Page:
By David Jones NEWARK, New Jersey (Reuters) - Federal authorities charged 21 people with running a New Jersey heroin trafficking ring after investigators intercepted phone conversations that used coded language and were made on disposable cellphones. Most of those charged in the drug bust on the Jersey Shore were arrested on Thursday, said U.S. Attorney for New Jersey Paul Fishman, who added that the operation was conducted by the FBI and other federal, state and local law enforcement agencies. "This case highlights what has become all too clear: heroin is a serious problem that affects communities across New Jersey," Fishman said in a statement. The ringleaders, based in Asbury Park, New Jersey, were identified as Rufus "E-Money" Young, 41, and Robert "True" Britt, 44.
TUCSON, Ariz. (AP) — Responding to an immigrant's cries for help, Border Patrol agents pulled the man from a 40-foot-deep dry water well that he had been forced into by smugglers in the southern Arizona desert near the U.S.-Mexico border.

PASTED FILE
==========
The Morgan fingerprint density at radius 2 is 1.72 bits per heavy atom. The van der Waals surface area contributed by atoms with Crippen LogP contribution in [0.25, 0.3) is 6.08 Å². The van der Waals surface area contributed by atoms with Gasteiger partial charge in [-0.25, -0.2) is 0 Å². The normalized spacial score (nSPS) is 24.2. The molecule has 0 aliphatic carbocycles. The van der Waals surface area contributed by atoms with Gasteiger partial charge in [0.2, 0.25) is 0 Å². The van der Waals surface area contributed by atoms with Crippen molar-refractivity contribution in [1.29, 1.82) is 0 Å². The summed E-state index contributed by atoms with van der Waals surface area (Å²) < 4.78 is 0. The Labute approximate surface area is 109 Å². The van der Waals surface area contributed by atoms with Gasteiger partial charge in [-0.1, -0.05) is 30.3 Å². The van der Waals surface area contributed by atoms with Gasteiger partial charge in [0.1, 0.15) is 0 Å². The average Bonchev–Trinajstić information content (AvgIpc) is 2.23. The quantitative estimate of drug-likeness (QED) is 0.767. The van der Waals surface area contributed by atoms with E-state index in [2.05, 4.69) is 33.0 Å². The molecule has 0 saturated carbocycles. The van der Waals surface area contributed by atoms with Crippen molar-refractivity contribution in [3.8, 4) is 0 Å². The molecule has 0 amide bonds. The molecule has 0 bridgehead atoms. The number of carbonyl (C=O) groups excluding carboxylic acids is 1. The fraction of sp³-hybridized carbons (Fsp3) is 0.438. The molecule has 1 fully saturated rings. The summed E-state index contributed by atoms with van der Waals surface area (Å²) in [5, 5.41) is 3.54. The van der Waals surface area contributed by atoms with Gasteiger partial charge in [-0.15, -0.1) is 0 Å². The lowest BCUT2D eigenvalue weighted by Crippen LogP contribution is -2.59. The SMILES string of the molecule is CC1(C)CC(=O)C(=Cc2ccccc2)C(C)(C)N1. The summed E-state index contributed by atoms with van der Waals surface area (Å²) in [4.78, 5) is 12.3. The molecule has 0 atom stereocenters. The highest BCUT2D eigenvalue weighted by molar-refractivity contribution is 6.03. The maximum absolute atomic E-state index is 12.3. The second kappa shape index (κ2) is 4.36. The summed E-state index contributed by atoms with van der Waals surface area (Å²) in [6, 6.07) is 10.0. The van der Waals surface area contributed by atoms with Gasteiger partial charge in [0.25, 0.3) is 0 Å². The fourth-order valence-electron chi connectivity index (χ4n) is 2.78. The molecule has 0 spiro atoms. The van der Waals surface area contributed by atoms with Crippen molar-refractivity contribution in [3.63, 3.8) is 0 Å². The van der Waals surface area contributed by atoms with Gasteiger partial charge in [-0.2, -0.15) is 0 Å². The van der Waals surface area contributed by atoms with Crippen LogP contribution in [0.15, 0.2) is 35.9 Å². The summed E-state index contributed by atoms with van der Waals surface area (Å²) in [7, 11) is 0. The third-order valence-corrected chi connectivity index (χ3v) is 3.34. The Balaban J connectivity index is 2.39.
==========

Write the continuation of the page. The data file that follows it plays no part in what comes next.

I figured it might be worth reviewing where Seattle will pick in the 2014 NFL Draft after the revealing this week of the compensatory picks, which changes things just a bit, moving the Seahawks down in a few rounds (the added third round picks means all of the fourth round picks slide down a few, et
By Doina Chiacu WASHINGTON (Reuters) - A Pennsylvania woman who protested at the White House will get an apology and a family trip to Washington from the U.S. Secret Service to settle a lawsuit that accused the officers of effectively turning her away. Under the settlement approved by a judge on Thursday, two Secret Service officers agreed to write letters of apology to the woman, former police officer Debra Hartley. The Secret Service agreed to provide Hartley, her lawyer, her daughter and two grandchildren a 45-minute meeting with its director, according to the U.S. District Court settlement. Hartley complained the officers kept her from exercising her right to free speech, and the settlement also requires both the officers and Secret Service lawyers to attend an hour-long legal workshop with the American Civil Liberties Union.
The US Air Force sacks nine mid-level nuclear commanders and will discipline dozens in a widening test cheating scandal, officials say.
White Pass US12
3/27/2014 1:02:06 PM
Temperature: 34 °F
Roadway is bare and wet